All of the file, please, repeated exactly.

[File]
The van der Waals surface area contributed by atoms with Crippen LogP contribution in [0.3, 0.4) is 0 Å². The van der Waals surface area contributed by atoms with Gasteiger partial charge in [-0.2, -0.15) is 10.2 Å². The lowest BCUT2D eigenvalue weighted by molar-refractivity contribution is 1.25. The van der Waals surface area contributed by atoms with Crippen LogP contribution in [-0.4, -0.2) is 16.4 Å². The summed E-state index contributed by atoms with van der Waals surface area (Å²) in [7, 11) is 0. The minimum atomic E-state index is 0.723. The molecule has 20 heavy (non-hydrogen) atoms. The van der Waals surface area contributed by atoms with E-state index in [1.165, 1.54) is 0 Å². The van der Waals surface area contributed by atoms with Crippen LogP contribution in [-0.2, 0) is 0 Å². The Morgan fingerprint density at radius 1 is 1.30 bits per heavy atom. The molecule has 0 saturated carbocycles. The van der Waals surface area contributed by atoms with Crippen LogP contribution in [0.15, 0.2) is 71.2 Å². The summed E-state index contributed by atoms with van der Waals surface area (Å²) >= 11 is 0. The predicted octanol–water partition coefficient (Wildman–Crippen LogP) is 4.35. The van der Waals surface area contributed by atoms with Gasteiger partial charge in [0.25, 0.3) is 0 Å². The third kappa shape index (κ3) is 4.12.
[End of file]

The van der Waals surface area contributed by atoms with Crippen LogP contribution in [0.3, 0.4) is 0 Å². The van der Waals surface area contributed by atoms with Gasteiger partial charge in [-0.2, -0.15) is 10.2 Å². The lowest BCUT2D eigenvalue weighted by molar-refractivity contribution is 1.25. The van der Waals surface area contributed by atoms with Crippen LogP contribution in [-0.4, -0.2) is 16.4 Å². The summed E-state index contributed by atoms with van der Waals surface area (Å²) in [7, 11) is 0. The minimum atomic E-state index is 0.723. The molecule has 20 heavy (non-hydrogen) atoms. The van der Waals surface area contributed by atoms with E-state index in [1.165, 1.54) is 0 Å². The van der Waals surface area contributed by atoms with Crippen LogP contribution in [-0.2, 0) is 0 Å². The Morgan fingerprint density at radius 1 is 1.30 bits per heavy atom. The molecule has 0 saturated carbocycles. The van der Waals surface area contributed by atoms with Crippen LogP contribution in [0.15, 0.2) is 71.2 Å². The summed E-state index contributed by atoms with van der Waals surface area (Å²) >= 11 is 0. The predicted octanol–water partition coefficient (Wildman–Crippen LogP) is 4.35. The van der Waals surface area contributed by atoms with Gasteiger partial charge in [0.25, 0.3) is 0 Å². The third kappa shape index (κ3) is 4.12.